2. If you passed the build: true option to connect-assets (enabled by default when env == 'production'), you'll just get a single tag, wich will point to a JavaScript file that encompasses the target's entire dependency graph—compiled, concatenated, and minified (with UglifyJS).

If you want to bring in a whole folder of scripts, use //= require_tree dir instead of //= require file.

See Mincer for more information.

Options

If you like, you can pass any of these options to the function returned by require('connect-assets'):

Option Default Value Description
paths ["assets/js", "assets/css"] The directories that assets will be read from, in order of preference.
helperContext global The object that helper functions (css, js, assetPath) will be attached to.
servePath "assets" The virtual path in which assets will be served over HTTP. If hosting assets locally, supply a local path (say, "assets"). If hosting assets remotely on a CDN, supply a URL: "http://myassets.example.com/assets".
precompile ["*.*"] An array of assets to precompile while the server is initializing. Patterns should match the filename only, not including the directory.
build dev: false; prod: true Should assets be saved to disk (true), or just served from memory (false)?
buildDir dev: false; prod: "builtAssets" The directory to save (and load) compiled assets to/from.
compile true Should assets be compiled if they don’t already exist in the buildDir?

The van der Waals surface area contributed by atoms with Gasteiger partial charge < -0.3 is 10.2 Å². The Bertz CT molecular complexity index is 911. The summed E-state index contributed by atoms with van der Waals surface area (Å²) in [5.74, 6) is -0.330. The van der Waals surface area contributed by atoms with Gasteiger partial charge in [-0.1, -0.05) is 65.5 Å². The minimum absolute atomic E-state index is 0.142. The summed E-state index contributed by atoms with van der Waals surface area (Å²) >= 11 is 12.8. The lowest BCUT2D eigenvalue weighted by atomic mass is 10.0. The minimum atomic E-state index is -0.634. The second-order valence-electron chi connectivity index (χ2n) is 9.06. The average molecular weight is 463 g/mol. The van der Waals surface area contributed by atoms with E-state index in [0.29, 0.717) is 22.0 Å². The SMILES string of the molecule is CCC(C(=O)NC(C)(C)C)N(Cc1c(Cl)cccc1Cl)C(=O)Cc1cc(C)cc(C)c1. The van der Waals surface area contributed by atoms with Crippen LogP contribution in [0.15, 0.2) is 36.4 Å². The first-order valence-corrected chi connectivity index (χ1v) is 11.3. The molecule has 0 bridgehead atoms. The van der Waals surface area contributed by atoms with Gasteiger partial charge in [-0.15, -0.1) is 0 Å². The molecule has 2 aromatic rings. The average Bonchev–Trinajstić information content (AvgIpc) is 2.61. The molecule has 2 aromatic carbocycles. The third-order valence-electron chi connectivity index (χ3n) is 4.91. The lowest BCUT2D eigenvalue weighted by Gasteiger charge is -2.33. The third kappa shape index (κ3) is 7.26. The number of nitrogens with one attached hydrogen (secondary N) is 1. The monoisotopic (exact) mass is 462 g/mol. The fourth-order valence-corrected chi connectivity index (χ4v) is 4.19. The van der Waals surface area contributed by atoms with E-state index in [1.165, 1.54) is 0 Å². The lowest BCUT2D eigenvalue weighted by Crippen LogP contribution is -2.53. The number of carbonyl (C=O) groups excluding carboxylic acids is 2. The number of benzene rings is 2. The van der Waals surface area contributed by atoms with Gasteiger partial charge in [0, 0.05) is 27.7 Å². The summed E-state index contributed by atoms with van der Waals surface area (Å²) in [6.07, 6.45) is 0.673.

compress dev: false; prod: true Should assets be minified? If enabled, requires uglify-js and csso.

Serving Assets from a CDN

connect-assets includes a command-line utility, connect-assets, which can be used to precompile assets on your filesystem (which you can then upload to your CDN of choice). From your application directory, you can execute it with ./node_modules/.bin/connect-assets [options].

Usage: connect-assets [-h] [-v] [-i [DIRECTORY [DIRECTORY ...]]]
                      [-c [FILE [FILE ...]]] [-o DIRECTORY]

Precompiles assets supplied into their production-ready form, ready for
upload to a CDN or static file server. The generated manifest.json is all
that is required on your application server if connect-assets is properly
configured.

Optional arguments:
  -h, --help            Show this help message and exit.
  -v, --version         Show program's version number and exit.
  -i [DIRECTORY [DIRECTORY ...]], --include [DIRECTORY [DIRECTORY ...]]
                        Adds the directory to a list of directories that
                        assets will be read from, in order of preference.
                        Defaults to 'assets/js' and 'assets/css'.
  -c [FILE [FILE ...]], --compile [FILE [FILE ...]]
                        Adds the file (or pattern) to a list of files to
                        compile. Defaults to all files.
  -o DIRECTORY, --output DIRECTORY
                        Specifies the output directory to write compiled
                        assets to. Defaults to 'builtAssets'.

Credits

Follows in the footsteps of sstephenson's Sprockets, through the Mincer project.

Take a look at the contributors who make this project possible.